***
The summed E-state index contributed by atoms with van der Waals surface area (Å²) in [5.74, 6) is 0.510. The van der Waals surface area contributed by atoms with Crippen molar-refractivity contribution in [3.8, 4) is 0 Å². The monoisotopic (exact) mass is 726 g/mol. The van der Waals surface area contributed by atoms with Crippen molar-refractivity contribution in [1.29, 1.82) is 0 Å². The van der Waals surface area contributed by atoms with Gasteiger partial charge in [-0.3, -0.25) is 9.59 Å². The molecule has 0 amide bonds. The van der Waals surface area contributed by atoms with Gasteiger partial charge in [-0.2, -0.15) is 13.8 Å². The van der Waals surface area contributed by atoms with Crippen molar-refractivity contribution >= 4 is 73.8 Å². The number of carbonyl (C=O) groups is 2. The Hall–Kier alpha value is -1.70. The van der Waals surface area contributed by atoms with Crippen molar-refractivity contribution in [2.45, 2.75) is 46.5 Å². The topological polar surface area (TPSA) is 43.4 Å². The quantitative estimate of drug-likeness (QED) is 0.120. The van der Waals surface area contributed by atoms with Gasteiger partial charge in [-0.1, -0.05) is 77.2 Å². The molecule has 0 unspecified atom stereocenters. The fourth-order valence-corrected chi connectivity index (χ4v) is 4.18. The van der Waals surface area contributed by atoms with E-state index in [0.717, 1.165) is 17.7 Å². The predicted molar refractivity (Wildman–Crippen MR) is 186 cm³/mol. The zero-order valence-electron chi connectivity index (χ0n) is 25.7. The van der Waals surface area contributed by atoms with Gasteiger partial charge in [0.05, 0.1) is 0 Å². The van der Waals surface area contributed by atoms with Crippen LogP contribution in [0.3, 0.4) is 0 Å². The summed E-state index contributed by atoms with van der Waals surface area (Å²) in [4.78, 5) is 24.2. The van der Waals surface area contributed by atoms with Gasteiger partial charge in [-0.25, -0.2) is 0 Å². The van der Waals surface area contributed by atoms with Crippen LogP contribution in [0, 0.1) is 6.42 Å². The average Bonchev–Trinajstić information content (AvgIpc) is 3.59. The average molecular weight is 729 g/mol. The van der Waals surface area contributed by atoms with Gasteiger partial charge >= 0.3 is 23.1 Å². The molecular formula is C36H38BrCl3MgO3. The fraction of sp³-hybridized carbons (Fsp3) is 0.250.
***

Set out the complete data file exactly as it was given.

The summed E-state index contributed by atoms with van der Waals surface area (Å²) in [5.74, 6) is 0.510. The van der Waals surface area contributed by atoms with Crippen molar-refractivity contribution in [3.8, 4) is 0 Å². The monoisotopic (exact) mass is 726 g/mol. The van der Waals surface area contributed by atoms with Crippen molar-refractivity contribution in [1.29, 1.82) is 0 Å². The van der Waals surface area contributed by atoms with Gasteiger partial charge in [-0.3, -0.25) is 9.59 Å². The molecule has 0 amide bonds. The van der Waals surface area contributed by atoms with Gasteiger partial charge in [-0.2, -0.15) is 13.8 Å². The van der Waals surface area contributed by atoms with Crippen molar-refractivity contribution >= 4 is 73.8 Å². The number of carbonyl (C=O) groups is 2. The Hall–Kier alpha value is -1.70. The van der Waals surface area contributed by atoms with Crippen molar-refractivity contribution in [2.45, 2.75) is 46.5 Å². The topological polar surface area (TPSA) is 43.4 Å². The quantitative estimate of drug-likeness (QED) is 0.120. The van der Waals surface area contributed by atoms with Gasteiger partial charge in [-0.1, -0.05) is 77.2 Å². The molecule has 0 unspecified atom stereocenters. The fourth-order valence-corrected chi connectivity index (χ4v) is 4.18. The van der Waals surface area contributed by atoms with E-state index in [0.717, 1.165) is 17.7 Å². The predicted molar refractivity (Wildman–Crippen MR) is 186 cm³/mol. The zero-order valence-electron chi connectivity index (χ0n) is 25.7. The van der Waals surface area contributed by atoms with Gasteiger partial charge in [0.05, 0.1) is 0 Å². The van der Waals surface area contributed by atoms with Crippen LogP contribution in [0.3, 0.4) is 0 Å². The summed E-state index contributed by atoms with van der Waals surface area (Å²) in [4.78, 5) is 24.2. The van der Waals surface area contributed by atoms with Gasteiger partial charge in [-0.25, -0.2) is 0 Å². The van der Waals surface area contributed by atoms with Crippen LogP contribution in [0, 0.1) is 6.42 Å². The average Bonchev–Trinajstić information content (AvgIpc) is 3.59. The average molecular weight is 729 g/mol. The van der Waals surface area contributed by atoms with Gasteiger partial charge >= 0.3 is 23.1 Å². The molecular formula is C36H38BrCl3MgO3. The fraction of sp³-hybridized carbons (Fsp3) is 0.250.